Sunday, February 22, 2009

What I'm Playing: Persona 4

Persona 4 Box art
It seems unlikely, but I am playing Atlus's Shin Megami Tensei: Persona 4. Why so improbable? Because, as I've mentioned before:

  • I don't like RPGs,
  • I don't have time to play long games or games that need extended play between saves,
  • And I mostly play portable, not console games

Well, Persona 4 is a straight up RPG on the Playstation 2, complete with points system, level ups, turn-based attacks, etc. Game play consists of long story episodes with few saves spots and intermittent battles. Not exactly my usual type of game.

But I am addicted.

It is not the game play; I have hardly got far enough to have even the barest minimum control of the game. Mostly it is an extended animation interspersed with my pressing X to move mechanically forward in the story. Oh, and every once in a while I get to choose my response in discussions with other characters in the story. Only every once in a while.

And there are battles. But what has me itching to keep playing is the story, the environment, and the presentation.

  • Story-wise, playing Persona 4 is like reliving high school, complete with the plodding pace, the often inane conversations, and seemingly menial activities. The game captures this perfectly -- including the verbal banter that often masks an intricate social dance of half truths, dares, flaunts, and feints. I don't need to relive high school (I am way past that) and there are many movies and TV shows that, sadly, pretend to. But few actually capture the meaningless intrusion of random external events quite like Persona 4.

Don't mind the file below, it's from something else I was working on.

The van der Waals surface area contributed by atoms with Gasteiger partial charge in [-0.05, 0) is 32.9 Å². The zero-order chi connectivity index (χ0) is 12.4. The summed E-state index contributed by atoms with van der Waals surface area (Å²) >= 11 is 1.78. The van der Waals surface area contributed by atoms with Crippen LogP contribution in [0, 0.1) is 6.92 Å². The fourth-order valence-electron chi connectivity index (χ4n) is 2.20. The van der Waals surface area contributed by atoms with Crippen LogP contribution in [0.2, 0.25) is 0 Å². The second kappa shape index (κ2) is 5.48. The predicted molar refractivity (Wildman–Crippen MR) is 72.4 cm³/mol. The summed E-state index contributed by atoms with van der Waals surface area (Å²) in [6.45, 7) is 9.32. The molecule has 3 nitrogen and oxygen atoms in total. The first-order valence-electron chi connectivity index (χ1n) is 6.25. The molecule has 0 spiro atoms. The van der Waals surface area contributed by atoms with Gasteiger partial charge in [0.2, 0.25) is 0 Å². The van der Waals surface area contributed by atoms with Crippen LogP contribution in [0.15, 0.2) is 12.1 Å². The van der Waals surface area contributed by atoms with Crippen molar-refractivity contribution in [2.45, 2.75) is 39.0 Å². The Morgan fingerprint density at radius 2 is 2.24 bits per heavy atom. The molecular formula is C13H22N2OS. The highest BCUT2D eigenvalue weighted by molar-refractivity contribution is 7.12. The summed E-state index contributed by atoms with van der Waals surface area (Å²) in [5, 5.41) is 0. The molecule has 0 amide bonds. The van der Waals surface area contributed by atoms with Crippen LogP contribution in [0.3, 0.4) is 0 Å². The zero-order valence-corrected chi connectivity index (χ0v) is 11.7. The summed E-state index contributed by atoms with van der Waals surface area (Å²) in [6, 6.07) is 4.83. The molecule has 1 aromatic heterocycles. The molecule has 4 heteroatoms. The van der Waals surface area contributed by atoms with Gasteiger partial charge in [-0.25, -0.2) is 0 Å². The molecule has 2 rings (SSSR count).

• This is made all the more interesting because the story is acted out in modern Japan. This is not a ploy to create a feeling of alienation. It is an artifact of the game's origin; it was developed in Japan and Atlus unapologetically makes no attempt to Westernize it. The result is a fascinating immersion in the smallest details of Japanese culture: the houses, the streets, the furniture and clothing, even the advertising in the trains, all share a distinctly non-western look.

  • Finally, the game is presented in a curious mix of 2D animation, 3D animated game sequences, audio, and printed text overlaid on top of two colored text boxes set at different angles on the bottom of the screen. The text, besides giving an edge to the presentation, also gives a "staged" appearance to the 3D segments (staged as in presented on a proscenium stage, as opposed to contrived) that helps to fit with the distinctly 2D animation. It is not a big deal, but just enough of a quirky -- partially formal, partially "hip" -- presentation to keep the player going through the story segments leading up to game play.

I know what is coming: a whole lot more fighting, dying and restarting, trial and error as I try to find the right combination of attacks and special powers, etc. Will the story be able to retain its interest through this?

Can't tell yet. But for the time being, I'm thoroughly enjoying the change of pace.

Thursday, February 19, 2009

A Small Piece of Gaming History: Welcome to Gameland

Welcome to Gameland

I was digging through some old board games we have stored in the attic last weekend. In one box I came across an advertising flier that was a common insert in games during the sixties.